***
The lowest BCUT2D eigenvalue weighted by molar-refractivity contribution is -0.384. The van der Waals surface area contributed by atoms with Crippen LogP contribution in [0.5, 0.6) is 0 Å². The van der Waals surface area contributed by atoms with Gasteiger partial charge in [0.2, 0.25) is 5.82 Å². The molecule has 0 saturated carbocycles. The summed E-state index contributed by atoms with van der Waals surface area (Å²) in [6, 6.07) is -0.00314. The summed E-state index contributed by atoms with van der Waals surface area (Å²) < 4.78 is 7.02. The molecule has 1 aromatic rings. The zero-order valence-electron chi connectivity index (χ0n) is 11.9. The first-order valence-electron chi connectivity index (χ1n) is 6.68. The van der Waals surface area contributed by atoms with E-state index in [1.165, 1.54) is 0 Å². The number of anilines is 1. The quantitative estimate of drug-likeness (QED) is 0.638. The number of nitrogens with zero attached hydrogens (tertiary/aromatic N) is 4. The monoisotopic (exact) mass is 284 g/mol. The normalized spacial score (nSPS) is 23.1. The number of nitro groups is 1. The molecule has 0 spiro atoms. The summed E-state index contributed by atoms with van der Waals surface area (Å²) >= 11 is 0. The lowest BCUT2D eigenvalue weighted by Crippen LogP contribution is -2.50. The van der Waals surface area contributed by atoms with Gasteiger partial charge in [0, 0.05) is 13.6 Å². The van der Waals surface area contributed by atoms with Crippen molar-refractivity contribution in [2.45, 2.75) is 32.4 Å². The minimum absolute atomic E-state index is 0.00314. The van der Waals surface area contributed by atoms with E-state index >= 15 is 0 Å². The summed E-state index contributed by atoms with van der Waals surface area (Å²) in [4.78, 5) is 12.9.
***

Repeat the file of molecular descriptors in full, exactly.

The lowest BCUT2D eigenvalue weighted by molar-refractivity contribution is -0.384. The van der Waals surface area contributed by atoms with Crippen LogP contribution in [0.5, 0.6) is 0 Å². The van der Waals surface area contributed by atoms with Gasteiger partial charge in [0.2, 0.25) is 5.82 Å². The molecule has 0 saturated carbocycles. The summed E-state index contributed by atoms with van der Waals surface area (Å²) in [6, 6.07) is -0.00314. The summed E-state index contributed by atoms with van der Waals surface area (Å²) < 4.78 is 7.02. The molecule has 1 aromatic rings. The zero-order valence-electron chi connectivity index (χ0n) is 11.9. The first-order valence-electron chi connectivity index (χ1n) is 6.68. The van der Waals surface area contributed by atoms with E-state index in [1.165, 1.54) is 0 Å². The number of anilines is 1. The quantitative estimate of drug-likeness (QED) is 0.638. The number of nitrogens with zero attached hydrogens (tertiary/aromatic N) is 4. The monoisotopic (exact) mass is 284 g/mol. The normalized spacial score (nSPS) is 23.1. The number of nitro groups is 1. The molecule has 0 spiro atoms. The summed E-state index contributed by atoms with van der Waals surface area (Å²) >= 11 is 0. The lowest BCUT2D eigenvalue weighted by Crippen LogP contribution is -2.50. The van der Waals surface area contributed by atoms with Gasteiger partial charge in [0, 0.05) is 13.6 Å². The van der Waals surface area contributed by atoms with Crippen molar-refractivity contribution in [2.45, 2.75) is 32.4 Å². The minimum absolute atomic E-state index is 0.00314. The van der Waals surface area contributed by atoms with E-state index >= 15 is 0 Å². The summed E-state index contributed by atoms with van der Waals surface area (Å²) in [4.78, 5) is 12.9.